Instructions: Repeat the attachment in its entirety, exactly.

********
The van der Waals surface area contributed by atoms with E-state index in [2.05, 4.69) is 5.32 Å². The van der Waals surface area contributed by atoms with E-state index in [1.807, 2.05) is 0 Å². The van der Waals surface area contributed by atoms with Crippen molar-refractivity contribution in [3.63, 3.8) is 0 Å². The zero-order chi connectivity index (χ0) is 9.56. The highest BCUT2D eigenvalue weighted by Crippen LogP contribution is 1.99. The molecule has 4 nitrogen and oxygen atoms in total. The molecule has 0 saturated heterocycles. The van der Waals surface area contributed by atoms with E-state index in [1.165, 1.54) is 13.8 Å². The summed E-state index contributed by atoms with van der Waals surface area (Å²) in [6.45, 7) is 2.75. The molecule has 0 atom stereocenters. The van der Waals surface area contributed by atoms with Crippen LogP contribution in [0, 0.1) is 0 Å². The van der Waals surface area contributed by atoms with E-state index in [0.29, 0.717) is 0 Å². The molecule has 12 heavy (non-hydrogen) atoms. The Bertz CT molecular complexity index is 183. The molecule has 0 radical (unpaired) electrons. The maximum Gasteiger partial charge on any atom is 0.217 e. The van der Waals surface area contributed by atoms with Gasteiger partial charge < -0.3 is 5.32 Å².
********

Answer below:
The van der Waals surface area contributed by atoms with E-state index in [2.05, 4.69) is 5.32 Å². The van der Waals surface area contributed by atoms with E-state index in [1.807, 2.05) is 0 Å². The van der Waals surface area contributed by atoms with Crippen molar-refractivity contribution in [3.63, 3.8) is 0 Å². The zero-order chi connectivity index (χ0) is 9.56. The highest BCUT2D eigenvalue weighted by Crippen LogP contribution is 1.99. The molecule has 4 nitrogen and oxygen atoms in total. The molecule has 0 saturated heterocycles. The van der Waals surface area contributed by atoms with E-state index in [1.165, 1.54) is 13.8 Å². The summed E-state index contributed by atoms with van der Waals surface area (Å²) in [6.45, 7) is 2.75. The molecule has 0 atom stereocenters. The van der Waals surface area contributed by atoms with Crippen LogP contribution in [0, 0.1) is 0 Å². The van der Waals surface area contributed by atoms with E-state index in [0.29, 0.717) is 0 Å². The molecule has 12 heavy (non-hydrogen) atoms. The Bertz CT molecular complexity index is 183. The molecule has 0 radical (unpaired) electrons. The maximum Gasteiger partial charge on any atom is 0.217 e. The van der Waals surface area contributed by atoms with Gasteiger partial charge < -0.3 is 5.32 Å².